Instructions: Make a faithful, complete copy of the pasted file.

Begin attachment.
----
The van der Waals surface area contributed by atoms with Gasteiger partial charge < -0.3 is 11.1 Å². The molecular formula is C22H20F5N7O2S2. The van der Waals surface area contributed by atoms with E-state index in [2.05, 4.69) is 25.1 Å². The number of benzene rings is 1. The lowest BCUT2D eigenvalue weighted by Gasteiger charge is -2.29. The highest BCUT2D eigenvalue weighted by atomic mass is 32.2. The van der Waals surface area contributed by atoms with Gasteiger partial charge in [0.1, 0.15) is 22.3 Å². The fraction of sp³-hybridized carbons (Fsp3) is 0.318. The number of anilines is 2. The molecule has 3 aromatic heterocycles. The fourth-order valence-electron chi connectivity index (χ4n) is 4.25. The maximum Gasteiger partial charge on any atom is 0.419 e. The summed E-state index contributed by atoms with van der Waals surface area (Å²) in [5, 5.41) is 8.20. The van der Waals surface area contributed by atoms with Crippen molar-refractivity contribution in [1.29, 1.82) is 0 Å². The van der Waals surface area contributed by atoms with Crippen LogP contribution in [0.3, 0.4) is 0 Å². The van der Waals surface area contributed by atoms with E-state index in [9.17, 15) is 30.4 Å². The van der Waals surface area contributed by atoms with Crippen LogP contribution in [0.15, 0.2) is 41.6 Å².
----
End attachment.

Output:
The van der Waals surface area contributed by atoms with Gasteiger partial charge < -0.3 is 11.1 Å². The molecular formula is C22H20F5N7O2S2. The van der Waals surface area contributed by atoms with E-state index in [2.05, 4.69) is 25.1 Å². The number of benzene rings is 1. The lowest BCUT2D eigenvalue weighted by Gasteiger charge is -2.29. The highest BCUT2D eigenvalue weighted by atomic mass is 32.2. The van der Waals surface area contributed by atoms with Gasteiger partial charge in [0.1, 0.15) is 22.3 Å². The fraction of sp³-hybridized carbons (Fsp3) is 0.318. The number of anilines is 2. The molecule has 3 aromatic heterocycles. The fourth-order valence-electron chi connectivity index (χ4n) is 4.25. The maximum Gasteiger partial charge on any atom is 0.419 e. The summed E-state index contributed by atoms with van der Waals surface area (Å²) in [5, 5.41) is 8.20. The van der Waals surface area contributed by atoms with Crippen molar-refractivity contribution in [1.29, 1.82) is 0 Å². The van der Waals surface area contributed by atoms with Crippen LogP contribution in [0.3, 0.4) is 0 Å². The van der Waals surface area contributed by atoms with E-state index in [9.17, 15) is 30.4 Å². The van der Waals surface area contributed by atoms with Crippen LogP contribution in [0.15, 0.2) is 41.6 Å².